While traversable wormholes won’t revolutionize space travel, according to Preskill the new wormhole discovery provides “a promising resolution” to the black hole firewall question by suggesting that there is no firewall at black hole horizons. Preskill said the discovery rescues “what we call ‘black hole complementarity,’ which means that the interior and exterior of the black hole are not really two different systems but rather two very different, complementary ways of looking at the same system.” If complementarity holds, as is widely assumed, then in passing across a black hole horizon from one realm to the other, Contact’s Ellie Arroway wouldn’t notice anything strange. This seems more likely if, under certain conditions, she could even slide all the way through a Gao-Jafferis-Wall wormhole.
The wormhole also safeguards unitarity — the principle that information is never lost — at least for the entangled black holes being studied. Whatever falls into one black hole eventually exits the other as Hawking radiation, Preskill said, which “can be thought of as in some sense a very scrambled copy of the black hole interior.”
Taking the findings to their logical conclusion, Preskill thinks it ought to be possible (at least for an infinitely advanced civilization) to influence the interior of one of these black holes by manipulating its radiation. This “sounds crazy,” he wrote in an email, but it “might make sense if we can think of the radiation, which is entangled with the black hole — EPR — as being connected to the black hole interior by wormholes — ER. Then tickling the radiation can send a message which can be read from inside the black hole!” He added, “We still have a ways to go, though, before we can flesh out this picture in more detail.”
Indeed, obstacles remain in the quest to generalize the new wormhole findings to a statement about the fate of all quantum information, or the meaning of ER = EPR.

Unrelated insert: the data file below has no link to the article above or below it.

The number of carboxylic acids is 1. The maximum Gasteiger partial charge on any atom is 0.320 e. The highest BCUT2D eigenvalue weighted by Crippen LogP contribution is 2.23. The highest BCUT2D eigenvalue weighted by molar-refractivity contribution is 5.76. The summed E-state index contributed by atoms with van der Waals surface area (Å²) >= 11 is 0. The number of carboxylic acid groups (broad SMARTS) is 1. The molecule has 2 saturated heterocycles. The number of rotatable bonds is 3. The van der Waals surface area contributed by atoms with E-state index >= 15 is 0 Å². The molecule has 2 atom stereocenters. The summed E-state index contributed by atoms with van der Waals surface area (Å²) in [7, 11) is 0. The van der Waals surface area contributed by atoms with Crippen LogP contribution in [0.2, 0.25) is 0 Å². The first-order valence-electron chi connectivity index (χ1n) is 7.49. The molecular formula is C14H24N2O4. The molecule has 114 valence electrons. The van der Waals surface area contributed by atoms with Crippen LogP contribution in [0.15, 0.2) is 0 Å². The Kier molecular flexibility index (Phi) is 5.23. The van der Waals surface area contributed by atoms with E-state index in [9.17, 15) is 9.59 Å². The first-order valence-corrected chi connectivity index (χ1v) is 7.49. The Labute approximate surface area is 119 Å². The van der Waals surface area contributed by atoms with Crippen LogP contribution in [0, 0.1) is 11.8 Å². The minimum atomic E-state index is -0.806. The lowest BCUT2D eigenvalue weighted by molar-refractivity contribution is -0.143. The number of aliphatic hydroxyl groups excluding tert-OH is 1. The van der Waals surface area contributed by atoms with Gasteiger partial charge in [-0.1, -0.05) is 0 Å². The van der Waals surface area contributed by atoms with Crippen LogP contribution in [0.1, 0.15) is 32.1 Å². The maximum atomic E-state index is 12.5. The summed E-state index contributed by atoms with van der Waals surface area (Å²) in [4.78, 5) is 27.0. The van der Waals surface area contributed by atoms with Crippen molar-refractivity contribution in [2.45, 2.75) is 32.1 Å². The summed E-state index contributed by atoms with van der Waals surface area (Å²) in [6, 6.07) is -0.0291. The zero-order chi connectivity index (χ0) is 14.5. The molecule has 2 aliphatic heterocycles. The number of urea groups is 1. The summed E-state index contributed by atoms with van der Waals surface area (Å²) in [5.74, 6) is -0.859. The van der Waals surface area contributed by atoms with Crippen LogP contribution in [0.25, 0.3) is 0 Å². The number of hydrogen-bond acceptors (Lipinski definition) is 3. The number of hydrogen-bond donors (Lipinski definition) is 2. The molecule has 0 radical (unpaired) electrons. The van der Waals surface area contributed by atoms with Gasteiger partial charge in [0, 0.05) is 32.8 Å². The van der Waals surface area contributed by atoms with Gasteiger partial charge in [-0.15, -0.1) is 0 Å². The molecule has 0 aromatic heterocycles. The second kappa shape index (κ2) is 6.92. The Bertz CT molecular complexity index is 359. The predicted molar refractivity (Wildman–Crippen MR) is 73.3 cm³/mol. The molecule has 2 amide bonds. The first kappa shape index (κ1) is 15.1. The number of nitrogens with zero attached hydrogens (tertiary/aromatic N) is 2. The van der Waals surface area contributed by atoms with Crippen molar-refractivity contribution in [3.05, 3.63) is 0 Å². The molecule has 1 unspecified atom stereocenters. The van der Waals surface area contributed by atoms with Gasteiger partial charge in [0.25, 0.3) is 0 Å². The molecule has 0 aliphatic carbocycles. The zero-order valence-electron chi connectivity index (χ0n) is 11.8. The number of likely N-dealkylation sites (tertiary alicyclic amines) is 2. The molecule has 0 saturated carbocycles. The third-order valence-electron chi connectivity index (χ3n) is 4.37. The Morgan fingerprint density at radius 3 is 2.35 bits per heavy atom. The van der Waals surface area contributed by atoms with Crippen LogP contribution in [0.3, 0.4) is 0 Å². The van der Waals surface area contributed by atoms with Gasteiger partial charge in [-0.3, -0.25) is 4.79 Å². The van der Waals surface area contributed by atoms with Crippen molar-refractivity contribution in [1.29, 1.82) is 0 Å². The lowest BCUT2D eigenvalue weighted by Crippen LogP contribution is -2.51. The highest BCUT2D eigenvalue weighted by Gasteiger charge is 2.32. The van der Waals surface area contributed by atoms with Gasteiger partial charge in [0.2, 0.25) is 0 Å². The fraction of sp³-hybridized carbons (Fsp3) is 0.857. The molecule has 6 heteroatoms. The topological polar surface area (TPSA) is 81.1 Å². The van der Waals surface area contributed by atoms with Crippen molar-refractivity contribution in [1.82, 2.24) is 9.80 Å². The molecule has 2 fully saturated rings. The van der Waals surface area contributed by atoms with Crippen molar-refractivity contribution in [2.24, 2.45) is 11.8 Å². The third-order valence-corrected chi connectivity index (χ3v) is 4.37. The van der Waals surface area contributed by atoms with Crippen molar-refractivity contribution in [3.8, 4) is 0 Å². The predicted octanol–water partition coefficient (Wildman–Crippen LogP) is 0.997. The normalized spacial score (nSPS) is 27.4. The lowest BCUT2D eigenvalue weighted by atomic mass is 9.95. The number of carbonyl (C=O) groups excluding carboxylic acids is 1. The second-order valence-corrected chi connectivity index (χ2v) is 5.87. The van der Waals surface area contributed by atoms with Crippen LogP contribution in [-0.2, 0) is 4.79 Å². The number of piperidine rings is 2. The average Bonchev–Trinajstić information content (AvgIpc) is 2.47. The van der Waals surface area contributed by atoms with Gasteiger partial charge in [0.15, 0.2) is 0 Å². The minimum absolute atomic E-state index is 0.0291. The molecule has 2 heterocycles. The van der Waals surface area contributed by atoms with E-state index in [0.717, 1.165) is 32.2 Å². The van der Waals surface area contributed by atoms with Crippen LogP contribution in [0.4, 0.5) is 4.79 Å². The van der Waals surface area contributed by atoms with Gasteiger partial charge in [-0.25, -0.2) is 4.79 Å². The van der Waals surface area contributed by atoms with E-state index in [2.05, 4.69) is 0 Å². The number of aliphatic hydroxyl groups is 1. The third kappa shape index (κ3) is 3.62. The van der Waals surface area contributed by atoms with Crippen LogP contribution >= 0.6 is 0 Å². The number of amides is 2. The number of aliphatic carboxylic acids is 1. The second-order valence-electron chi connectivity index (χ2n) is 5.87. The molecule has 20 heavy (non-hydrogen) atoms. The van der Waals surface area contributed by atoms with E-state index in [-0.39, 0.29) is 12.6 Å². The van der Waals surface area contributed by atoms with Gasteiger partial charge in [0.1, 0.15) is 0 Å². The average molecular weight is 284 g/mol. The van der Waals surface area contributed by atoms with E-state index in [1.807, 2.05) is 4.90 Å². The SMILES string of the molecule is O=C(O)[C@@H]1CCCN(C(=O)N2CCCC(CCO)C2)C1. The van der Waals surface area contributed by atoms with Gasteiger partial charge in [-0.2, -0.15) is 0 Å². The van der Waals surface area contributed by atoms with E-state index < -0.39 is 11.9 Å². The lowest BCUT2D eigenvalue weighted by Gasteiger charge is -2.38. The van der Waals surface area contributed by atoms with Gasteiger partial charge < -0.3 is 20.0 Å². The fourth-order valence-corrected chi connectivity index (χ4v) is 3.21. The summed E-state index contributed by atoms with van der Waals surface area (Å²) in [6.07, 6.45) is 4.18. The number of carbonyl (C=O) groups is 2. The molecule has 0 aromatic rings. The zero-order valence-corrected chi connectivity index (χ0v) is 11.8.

In Maldacena and Susskind’s paper proposing ER = EPR, they included a sketch that’s become known as the “octopus”: a black hole with tentacle-like wormholes leading to distant Hawking particles that have evaporated out of it.
The authors explained that the sketch illustrates “the entanglement pattern between the black hole and the Hawking radiation. We expect that this entanglement leads to the interior geometry of the black hole.”
But according to Matt Visser, a mathematician and general-relativity expert at Victoria University of Wellington in New Zealand who has studied wormholes since the 1990s, the most literal reading of the octopus picture doesn’t work. The throats of wormholes formed from single Hawking particles would be so thin that qubits could never fit through. “A traversable wormhole throat is ‘transparent’ only to wave packets with size smaller than the throat radius,” Visser explained. “Big wave packets will simply bounce off any small wormhole throat without crossing to the other side.”
Stanford, who co-wrote the recent paper with Maldacena and Yang, acknowledged that this is a problem with the simplest interpretation of the ER = EPR idea, in which each particle of Hawking radiation has its own tentacle-like wormhole.
However, a more speculative interpretation of ER = EPR that he and others have in mind does not suffer from this failing. “The idea is that in order to recover the information from the Hawking radiation using this traversable wormhole,” Stanford said, one has to “gather the Hawking radiation together and act on it in a complicated way.”
This complicated collective measurement reveals information about the particles that fell in; it has the effect, he said, of “creating a large, traversable wormhole out of the small and unhelpful octopus tentacles. The information would then propagate through this large wormhole.” Maldacena added that, simply put, the theory of quantum gravity might have a new, generalized notion of geometry for which ER equals EPR. “We think quantum gravity should obey this principle,” he said. “We view it more as a guide to the theory.”